(Pocket-lint) – Games are getting bigger, so it’s no surprise people are quickly running out of space on their gaming devices.
If your storage is brimming and you don’t want to sacrifice performance by using an old-school hard drive, it’s time to add an additional SSD.
Don’t worry, it’s a very simple upgrade and we’ll walk you through everything you need to know about the process.
What Kind of SSD Should You Buy?
The most important decision when purchasing an SSD is whether to go with an NVMe, SATA, or external option. So let’s take a look at what each of these options offers:
SATA SSDs are the oldest and therefore the most common type of SSD. They’re most commonly found in the 2.5-inch form factor, making them ideal for upgrading the memory of an older system. They are better than traditional spinning disk drives in every way. However, the SATA connection maxes out at around 600MB/s, so those looking for maximum performance should read on.
Almost every computer built over the last few decades supports a SATA SSD, and the compatibility is by far the broadest of any SSD option.
NVMe drives are most commonly found in the M.2 form factor pictured here. These drives forgo the SATA connector and instead mount directly to the motherboard for blazing speeds. Most NVMe drives use the PCIe 3.0 standard, which enables speeds of up to 3.9 Gb/s, but the latest and greatest PCIe 4.0 drives can push that to a theoretical limit of 7.8 Gb/s.
If you have a relatively modern system, chances are your motherboard supports PCIe 3.0 M.2 SSDs. PCIe 4.0 support is less common and requires either an AMD Ryzen 3000/5000 series or an 11th Gen Intel CPU or newer.
External SSDs are the easiest to install as you only need to plug them into a USB port. Also, you can easily transfer your games and files between systems if you have a desktop and a laptop, for example. Just like the internal drives, external ones come in both NVMe and SATA variants, there is no difference in the way they work, just one is much faster than the other.
As you would expect from a USB device, compatibility is fairly universal, but the performance you can achieve depends on the port it plugs into. If you choose an external drive, carefully review your computer’s specs and match them to the SSD’s connection type to ensure you can take full advantage of the speed.
How to install a SATA SSD in a desktop PC
Before we begin, here’s what you’ll need for the job:
- An SSD (of course)
- A screwdriver
- A SATA cable
SATA cables don’t always come with SSDs, but are usually found in your motherboard’s box. If you don’t have one, they’re super easy to find on Amazon and won’t set you back at all.
Turn off your power supply (if possible) and unplug the PC from the power outlet.
Remove both side panels of your PC, typically by removing the thumbscrews at the back of the case and peeling off the side panels.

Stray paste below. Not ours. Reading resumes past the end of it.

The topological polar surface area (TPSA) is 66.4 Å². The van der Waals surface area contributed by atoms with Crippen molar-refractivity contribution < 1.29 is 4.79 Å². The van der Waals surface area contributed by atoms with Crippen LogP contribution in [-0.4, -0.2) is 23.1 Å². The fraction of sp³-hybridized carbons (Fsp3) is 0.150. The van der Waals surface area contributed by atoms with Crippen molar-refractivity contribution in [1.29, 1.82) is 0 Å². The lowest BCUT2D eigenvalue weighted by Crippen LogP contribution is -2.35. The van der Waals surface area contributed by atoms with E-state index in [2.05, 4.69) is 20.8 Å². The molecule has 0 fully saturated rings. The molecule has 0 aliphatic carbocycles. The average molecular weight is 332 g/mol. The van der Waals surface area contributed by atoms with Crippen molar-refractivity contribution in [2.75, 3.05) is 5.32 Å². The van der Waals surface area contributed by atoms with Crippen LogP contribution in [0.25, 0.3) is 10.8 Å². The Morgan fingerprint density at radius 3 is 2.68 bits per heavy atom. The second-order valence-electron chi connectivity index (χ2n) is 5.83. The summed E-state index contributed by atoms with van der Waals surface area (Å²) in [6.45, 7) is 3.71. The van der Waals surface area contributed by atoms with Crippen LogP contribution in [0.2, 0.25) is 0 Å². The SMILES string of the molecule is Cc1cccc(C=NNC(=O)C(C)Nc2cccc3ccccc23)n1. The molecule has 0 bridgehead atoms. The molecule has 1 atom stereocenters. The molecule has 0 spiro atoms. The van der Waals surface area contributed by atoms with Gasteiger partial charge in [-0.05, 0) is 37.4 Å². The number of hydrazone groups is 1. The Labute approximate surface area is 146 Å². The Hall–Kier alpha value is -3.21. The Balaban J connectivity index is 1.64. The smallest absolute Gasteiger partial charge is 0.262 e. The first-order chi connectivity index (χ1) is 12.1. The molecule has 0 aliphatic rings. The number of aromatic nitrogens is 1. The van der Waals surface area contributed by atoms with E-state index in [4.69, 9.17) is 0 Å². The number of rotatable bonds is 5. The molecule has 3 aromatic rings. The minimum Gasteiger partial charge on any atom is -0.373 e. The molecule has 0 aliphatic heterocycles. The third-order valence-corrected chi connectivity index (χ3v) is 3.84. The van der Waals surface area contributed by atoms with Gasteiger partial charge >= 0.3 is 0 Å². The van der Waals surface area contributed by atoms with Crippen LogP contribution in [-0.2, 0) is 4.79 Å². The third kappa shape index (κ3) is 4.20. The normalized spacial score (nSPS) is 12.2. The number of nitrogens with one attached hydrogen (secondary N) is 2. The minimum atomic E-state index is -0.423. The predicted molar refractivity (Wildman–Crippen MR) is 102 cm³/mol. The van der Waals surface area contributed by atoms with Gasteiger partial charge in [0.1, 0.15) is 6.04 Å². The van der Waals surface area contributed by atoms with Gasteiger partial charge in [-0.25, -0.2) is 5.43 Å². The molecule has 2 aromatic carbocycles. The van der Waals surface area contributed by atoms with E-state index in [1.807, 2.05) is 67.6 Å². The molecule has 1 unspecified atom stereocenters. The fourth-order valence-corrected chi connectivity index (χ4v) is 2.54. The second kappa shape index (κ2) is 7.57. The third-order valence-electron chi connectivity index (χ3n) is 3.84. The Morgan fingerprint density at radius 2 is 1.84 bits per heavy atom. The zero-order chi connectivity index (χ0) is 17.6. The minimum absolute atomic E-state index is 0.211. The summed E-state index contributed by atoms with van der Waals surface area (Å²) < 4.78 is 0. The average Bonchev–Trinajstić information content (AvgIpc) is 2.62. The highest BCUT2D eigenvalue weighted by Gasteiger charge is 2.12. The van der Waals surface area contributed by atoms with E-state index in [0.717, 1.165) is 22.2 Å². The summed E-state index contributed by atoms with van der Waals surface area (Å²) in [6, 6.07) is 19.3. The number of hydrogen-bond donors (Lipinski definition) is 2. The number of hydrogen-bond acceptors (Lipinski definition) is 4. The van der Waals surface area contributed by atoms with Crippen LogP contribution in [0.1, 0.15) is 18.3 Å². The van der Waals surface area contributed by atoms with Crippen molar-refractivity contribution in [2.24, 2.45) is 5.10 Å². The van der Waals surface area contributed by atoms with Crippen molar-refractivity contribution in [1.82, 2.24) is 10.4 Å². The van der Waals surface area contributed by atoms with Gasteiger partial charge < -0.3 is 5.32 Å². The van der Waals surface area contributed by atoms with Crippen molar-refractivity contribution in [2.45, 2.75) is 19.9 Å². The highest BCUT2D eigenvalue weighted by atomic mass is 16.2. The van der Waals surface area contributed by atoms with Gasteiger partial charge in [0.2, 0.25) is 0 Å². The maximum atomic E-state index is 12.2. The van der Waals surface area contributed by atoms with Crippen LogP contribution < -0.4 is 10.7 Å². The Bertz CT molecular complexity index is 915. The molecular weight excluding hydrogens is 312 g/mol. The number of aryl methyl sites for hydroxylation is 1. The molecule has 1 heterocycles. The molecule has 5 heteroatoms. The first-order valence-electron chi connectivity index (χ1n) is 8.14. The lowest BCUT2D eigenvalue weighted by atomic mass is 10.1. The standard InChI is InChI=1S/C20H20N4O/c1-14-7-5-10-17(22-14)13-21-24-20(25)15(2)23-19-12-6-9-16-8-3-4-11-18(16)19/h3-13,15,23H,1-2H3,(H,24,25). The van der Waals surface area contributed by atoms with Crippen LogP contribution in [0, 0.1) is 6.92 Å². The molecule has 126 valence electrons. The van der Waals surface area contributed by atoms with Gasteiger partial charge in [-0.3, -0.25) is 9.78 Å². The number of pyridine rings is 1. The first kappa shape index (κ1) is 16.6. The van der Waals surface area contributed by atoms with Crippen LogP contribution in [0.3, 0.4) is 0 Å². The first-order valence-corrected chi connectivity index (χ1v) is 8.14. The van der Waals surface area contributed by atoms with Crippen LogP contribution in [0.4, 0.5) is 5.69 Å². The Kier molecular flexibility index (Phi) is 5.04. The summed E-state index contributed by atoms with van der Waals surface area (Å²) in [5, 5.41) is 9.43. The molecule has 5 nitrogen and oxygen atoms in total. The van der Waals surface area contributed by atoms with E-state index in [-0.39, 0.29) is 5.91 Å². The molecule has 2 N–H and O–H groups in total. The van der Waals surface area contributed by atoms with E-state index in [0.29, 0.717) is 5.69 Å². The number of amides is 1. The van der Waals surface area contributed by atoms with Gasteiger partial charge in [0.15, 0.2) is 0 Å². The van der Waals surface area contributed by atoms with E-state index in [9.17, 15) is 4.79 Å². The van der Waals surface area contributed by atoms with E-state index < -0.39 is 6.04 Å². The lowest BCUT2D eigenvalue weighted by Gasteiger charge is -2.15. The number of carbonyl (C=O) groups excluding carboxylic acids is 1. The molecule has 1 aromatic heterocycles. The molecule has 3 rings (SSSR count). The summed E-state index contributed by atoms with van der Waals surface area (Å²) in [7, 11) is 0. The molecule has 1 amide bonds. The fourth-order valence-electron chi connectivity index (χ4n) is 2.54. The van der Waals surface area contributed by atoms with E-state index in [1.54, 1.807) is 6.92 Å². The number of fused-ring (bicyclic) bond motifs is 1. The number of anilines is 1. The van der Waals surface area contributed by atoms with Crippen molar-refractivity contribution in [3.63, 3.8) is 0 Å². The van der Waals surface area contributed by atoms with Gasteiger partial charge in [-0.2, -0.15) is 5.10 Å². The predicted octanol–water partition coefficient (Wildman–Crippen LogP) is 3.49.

You should place your SSD first as this will give you an idea of where to put the cables. We tend to find our chosen mounting point first, but don’t screw the SSD in until it’s connected.
Next, locate your power supply and look for a cable with a long L-shaped connector that will power your SSD. Guide it to the mounting point and connect it to your SSD.
Then we need to find a free SATA connector on the motherboard, these also use an L-shaped connector, but it’s much shorter than the power cable connector.
Plug one end of the SATA cable into the motherboard and the other into the SSD.
Finally, mount your SSD to either the base or the side of the drive using four screws, depending on your mounting point. If you have an unusual case without a 2.5″ bracket, double-sided tape or velcro can also do the job, don’t ask us how we know.
Reassemble your PC, plug it back in and start it up. Then you can skip to the How to set up your new SSD section below.
How to install an NVMe SSD in a desktop PC
Installing an NVMe SSD is even easier since you don’t have to worry about cables. You only need a screwdriver to get the job done.
As always, turn off your power supply (if possible) and unplug your PC before proceeding.
Locate your M.2 slot and unscrew the fixing screw.
Then align the SSD with the socket, you will find that it is notched and can only go in one direction. Normally the logo of the SSD faces outwards. Insert the SSD at about a 45 degree angle, do not force it, it should go in easily.
Press the SSD down so it lies flat against the standoff and replace the retaining screw to secure it.
As with the SATA drive, reassemble, reconnect, and boot your PC before proceeding to the next step.
How to set up your new SSD
Some SSDs work right out of the box, and when they do, the new volume will appear in the This PC section of File Explorer.
However, if it isn’t there, you need to use the Windows Disk Management tool to initialize the drive and create a storage partition. This might sound daunting, but trust us, it’s nice and easy.
The disk management tool can be found under “Create and format hard disk partitions” either in the start menu or in the control panel. It will show you all your connected drives in a list, your most recent addition will be the one listed with “unallocated space”. Just follow these simple steps to get it working properly:
- Right-click the area that shows unallocated space, and then select New simple volume and hit Nexternal after the wizard opens.
- Leave the volume size unchanged, it uses the maximum available space by default, click Next.
- Choose a drive letter from the list or just leave the default letter, click Next.
- On this screen, make sure the file system is set to NTFS and leave the allocation size at the default,
- If you want, you can give the drive a name or just leave it blank. Check the box next to Perform a quick format and click Next.
- click Finished then Format hard drive.
Once that’s done and everything is sorted, time to fill it up with massive games!
Written by Luke Baker. Edited by Adrian Willings.